The Adams Sentinel (Gettysburg, Pennsylvania) Apr 13, 1846

Dennis O’Shanessy advertises as follows in the Columbus Republican: “I hereby give notice that my wife Bridget has left my bed and board and that I will not pay her debts, as we are not married.”

The Ohio Democrat (New Philadelphia, Ohio) Apr 12, 1872

Poetry Against Prose.

The following notices appear as advertisements in the Ticonderoga Sentinal of recent date:

NOTICE.

Whereas my wife Josephine has left my bed and board without just cause or provocation, all persons are hereby forbidden to trust or harbor her on my account, as I shall pay no debts of her contracting hereafter.

W.O. MEASECK.
_________
NOTICE.

No bed or board as yet we’ve had
From William O. or William’s dad.
Since last September, when we were wed,
Have furnished him both board and bed;
And for just cause and provocation
Have sent him home to his relation.

MRS. JOSIE MEASECK.

Josie has the best of it in wit if nothing else.

The Ohio Democrat (New Philadelphia, Ohio) Oct 5, 1893

NOTICE.

To whom it may concern: All persons are hereby notified that Joseph Leipert has left my bed and board without any cause or reason therefor, and that hereafter I will not be responsible for any board, lodging, clothing, food, expenses, or other article furnished him.

Dated at Corning, Iowa, February 26, 1898.

ANNA LEIPERT

Adams County Free Press (Corning, Iowa) Mar 10, 1898

NOTICE.

My husband, John S. Sanders, having left my bed and board, notice is hereby given the public not to sell him anything in my name as I will not be responsible for debts or bills contracted by him.

MRS. ANNA M. SANDERS,
New Oxford, Pa.

New Oxford Item (New Oxford, Pennsylvania) Sep 5, 1918

To all Whom it may Concern.

My wife, Francis Catching, having separated from me, and having left my bed and board without any just cause or provocation, I hereby notify all persons not to trust or give her credit on my account, as I will pay no bills, debts, or obligations contracted by her from and after this date, of any nature or kind whatever.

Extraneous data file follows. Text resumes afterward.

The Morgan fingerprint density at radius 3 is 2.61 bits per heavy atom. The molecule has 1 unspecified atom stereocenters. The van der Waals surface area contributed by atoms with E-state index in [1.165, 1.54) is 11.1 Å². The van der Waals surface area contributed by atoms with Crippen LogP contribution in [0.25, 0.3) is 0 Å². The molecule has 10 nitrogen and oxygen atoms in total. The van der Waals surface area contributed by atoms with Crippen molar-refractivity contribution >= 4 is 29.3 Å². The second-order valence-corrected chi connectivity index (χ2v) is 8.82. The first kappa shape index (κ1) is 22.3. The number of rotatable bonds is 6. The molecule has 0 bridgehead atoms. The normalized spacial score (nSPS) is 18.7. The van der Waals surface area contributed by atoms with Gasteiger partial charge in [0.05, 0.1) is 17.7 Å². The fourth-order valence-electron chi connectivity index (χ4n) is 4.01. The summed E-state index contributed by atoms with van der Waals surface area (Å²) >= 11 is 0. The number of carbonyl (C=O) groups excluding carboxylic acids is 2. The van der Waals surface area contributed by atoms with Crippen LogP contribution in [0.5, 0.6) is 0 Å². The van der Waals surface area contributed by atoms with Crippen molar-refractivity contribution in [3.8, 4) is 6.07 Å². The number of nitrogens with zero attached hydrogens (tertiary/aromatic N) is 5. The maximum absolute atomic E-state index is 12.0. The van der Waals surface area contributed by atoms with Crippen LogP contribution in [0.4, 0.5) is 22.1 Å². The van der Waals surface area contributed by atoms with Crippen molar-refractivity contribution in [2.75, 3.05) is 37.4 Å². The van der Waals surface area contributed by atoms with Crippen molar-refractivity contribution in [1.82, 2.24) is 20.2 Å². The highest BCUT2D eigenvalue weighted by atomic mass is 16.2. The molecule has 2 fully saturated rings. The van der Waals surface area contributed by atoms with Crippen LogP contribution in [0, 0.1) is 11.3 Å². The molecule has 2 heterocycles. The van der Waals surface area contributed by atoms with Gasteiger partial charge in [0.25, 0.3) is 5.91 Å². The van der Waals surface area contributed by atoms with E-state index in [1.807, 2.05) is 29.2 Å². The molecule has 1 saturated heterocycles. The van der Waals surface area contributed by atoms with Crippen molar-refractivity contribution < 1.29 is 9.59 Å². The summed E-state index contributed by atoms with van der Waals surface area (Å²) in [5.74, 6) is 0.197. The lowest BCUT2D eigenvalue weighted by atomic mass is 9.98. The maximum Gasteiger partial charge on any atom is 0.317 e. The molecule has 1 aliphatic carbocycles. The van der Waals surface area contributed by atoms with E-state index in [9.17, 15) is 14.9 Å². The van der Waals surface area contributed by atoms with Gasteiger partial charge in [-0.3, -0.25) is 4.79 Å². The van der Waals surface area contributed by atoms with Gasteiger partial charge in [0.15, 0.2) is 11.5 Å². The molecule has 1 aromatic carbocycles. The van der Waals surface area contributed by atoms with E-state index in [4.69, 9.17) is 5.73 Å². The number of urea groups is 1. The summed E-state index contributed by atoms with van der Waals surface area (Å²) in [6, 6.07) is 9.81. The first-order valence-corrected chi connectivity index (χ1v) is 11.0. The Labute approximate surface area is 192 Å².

JOEL P. CATCHING.
Missoula, M.T., Feb. 23, 1883.

The Daily Miner (Butte, Montana) Mar 4, 1883

MY WIFE, Mrs. I.H. Tupen, having left my bed and board, I will not be responsible for any debts contracted by her after this date, December 11, 1919. Irving H. Tupen.

P.S. — Her name formerly was Miss Avy Alice Cutlip.

Woodland Daily Democrat (Woodland, California) Dec 19, 1919

Bull Calithumpian and the Bloody 98th

June 26, 2010

HARRISBURG, May 27.

HORRIDA BELLA.

On Monday the elite of the bulwark of the nation paraded through our streets, escorted by that justly celebrated, and truly musical ‘Band,’ ycleped the ‘Bull Calithumpian.’ Any attempt to describe this most grotesque burlesque must fall far short of the reality.

The field officers were mounted on old, blind, blear-eyed horses, the protuberance of whose ribs strongly reminded one of the fishing-racks that are set in the Susquehanna when the water is low. The Col. Commandant, wielded a wooden sword of 8 feet in length, in much the same manner as the Knight Templars perform their evolutions in encampment — on this sword was painted ‘death to the Militia System,’ — his dress defies description, his coat like Joseph’s, was of many colors, the two tails of it (for they were not skirts) nearly swept the ground as his ‘lame, halt, and blind,’ Rosinante jingled her bells in sweet concert to the more regular measures of the Callithumpians — his cap was profusely ornamented with tin cockades smeared with the blood of slaughtered thousands — his plume was from the Peacock taken — his housings were of divers kinds, but a large spotted bed quilt appeared to predominate in the main — his ponderous body appeared to say ‘a plague of sighing and grief, it puffs one up so.’

Another of the field officers had on a mask with a nose about 6 inches long, from which was suspended a tin kettle, he had sundry bumps upon his back painted with various devices among which we noticed an aligator eating a cow, and a man eating the aligator.

One had a loaf of bread hung to his back, and on his back was in conspicuous letters ‘bread baked here.’

On their banner was inscribed ‘Body Guard of State Senate,’ ‘Bloody 98th.’

We saw several Knight Templars caps, with their death’s head and bones. The costume of the rank and file displayed as much invention and keen ridicule as such burlesque can.